Four dead in Australia floods

Torrential rain has flooded several towns in eastern Australia, killing four people.

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NSW State Commissioner: 'Challenging 24 hours' ahead

Some areas of New South Wales in Australia have been hit by more than 20 inches of rain.

Four people have died, in the floods across parts of North Eastern Australia, including a three-year-old boy who was hit by a falling tree in Brisbane.

We're expecting flash flooding, we're expecting trees to be brought down, wires to be brought down by these winds.

We're expecting a very challenging 24 hours in front of us.

– Steve Pearce, State Emergency Services deputy commissioner

Earlier this month, parts of the country was devastated by wildfires, caused by extreme temperatures.

Four people die after torrential rain floods Australia

Four people have died after torrential rain has flooded towns and cities in North Eastern Australia.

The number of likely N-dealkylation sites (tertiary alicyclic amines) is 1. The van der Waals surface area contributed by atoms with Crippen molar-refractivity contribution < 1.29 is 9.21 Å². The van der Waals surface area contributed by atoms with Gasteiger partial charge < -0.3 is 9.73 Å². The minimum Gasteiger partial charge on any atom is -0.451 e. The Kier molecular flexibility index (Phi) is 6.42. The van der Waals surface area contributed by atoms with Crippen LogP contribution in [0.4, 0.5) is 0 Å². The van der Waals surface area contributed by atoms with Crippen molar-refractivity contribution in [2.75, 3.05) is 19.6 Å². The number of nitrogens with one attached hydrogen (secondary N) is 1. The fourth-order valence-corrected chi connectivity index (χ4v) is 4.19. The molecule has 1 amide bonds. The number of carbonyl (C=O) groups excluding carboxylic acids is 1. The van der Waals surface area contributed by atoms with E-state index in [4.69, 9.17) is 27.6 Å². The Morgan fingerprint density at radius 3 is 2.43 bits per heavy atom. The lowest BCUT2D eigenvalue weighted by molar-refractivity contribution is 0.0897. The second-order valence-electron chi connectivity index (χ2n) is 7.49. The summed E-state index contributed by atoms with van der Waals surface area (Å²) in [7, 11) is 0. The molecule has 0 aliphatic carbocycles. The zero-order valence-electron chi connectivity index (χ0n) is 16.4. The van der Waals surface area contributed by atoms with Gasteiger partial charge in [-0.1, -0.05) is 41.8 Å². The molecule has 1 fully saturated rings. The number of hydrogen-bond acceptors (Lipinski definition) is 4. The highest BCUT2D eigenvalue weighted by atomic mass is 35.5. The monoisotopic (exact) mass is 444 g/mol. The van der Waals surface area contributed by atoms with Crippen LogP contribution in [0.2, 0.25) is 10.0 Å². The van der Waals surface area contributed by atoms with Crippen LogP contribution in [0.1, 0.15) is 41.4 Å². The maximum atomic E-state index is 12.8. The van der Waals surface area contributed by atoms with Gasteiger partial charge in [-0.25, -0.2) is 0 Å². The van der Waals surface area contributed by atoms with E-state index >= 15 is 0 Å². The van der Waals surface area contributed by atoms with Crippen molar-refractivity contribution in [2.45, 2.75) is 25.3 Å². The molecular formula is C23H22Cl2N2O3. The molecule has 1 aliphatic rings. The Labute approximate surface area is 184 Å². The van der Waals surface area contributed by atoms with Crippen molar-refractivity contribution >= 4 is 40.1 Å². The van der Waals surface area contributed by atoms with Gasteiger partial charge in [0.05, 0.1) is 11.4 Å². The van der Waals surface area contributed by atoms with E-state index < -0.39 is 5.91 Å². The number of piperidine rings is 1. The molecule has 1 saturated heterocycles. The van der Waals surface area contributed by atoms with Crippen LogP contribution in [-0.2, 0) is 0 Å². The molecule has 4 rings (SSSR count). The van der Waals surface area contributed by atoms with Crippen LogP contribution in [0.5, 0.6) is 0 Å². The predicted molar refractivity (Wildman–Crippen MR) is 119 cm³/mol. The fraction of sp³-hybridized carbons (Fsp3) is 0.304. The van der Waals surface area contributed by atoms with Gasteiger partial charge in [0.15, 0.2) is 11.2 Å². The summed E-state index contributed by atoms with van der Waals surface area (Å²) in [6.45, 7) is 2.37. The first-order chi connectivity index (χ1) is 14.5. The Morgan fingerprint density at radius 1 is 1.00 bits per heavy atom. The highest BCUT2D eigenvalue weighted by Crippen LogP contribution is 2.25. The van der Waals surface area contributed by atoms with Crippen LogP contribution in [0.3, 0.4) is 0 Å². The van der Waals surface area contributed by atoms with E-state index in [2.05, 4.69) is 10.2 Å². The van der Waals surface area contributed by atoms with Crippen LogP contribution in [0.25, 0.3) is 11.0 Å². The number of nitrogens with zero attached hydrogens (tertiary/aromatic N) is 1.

Around 1,000 helicopter evacuations have taken place, with officials rushing to move people in higher risk areas to safety.

Floodwaters from the Burnett River inundate parts of Bundaberg, north of Brisbane Credit: Reuters

In one of the hardest-hit cities, Bundaberg, a river broke its banks, sending fast flowing muddy water through streets and homes.

Around 1,500 residents have fled to evacuation centres.

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Around 1,000 people airlifted to safety in Queensland

A massive air rescue operation in the city of Bundaberg, Queensland has been completed, Australia's Broadcasting Corporation reports.

Rising floodwaters had left many people stranded after a cyclone brought heavy rain.

About 1,000 people were airlifted in North Bundaberg to safety.

I understand that the last rescue was being undertaken there, but those choppers will continue to fly over just to make sure that nobody's been missed.

– Bruce Grady from Emergency Management Queensland

Australian town covered in foam after bad weather

Bad weather conditions affecting the Australian state of Queensland has led to a small beach town being covered in foam.

The foam was whipped up from the ocean and brought on to Mooloolaba's shore, local media said.

Many residents and tourists took the opportunity to play in the foam or take photographs of the natural phenomenon.

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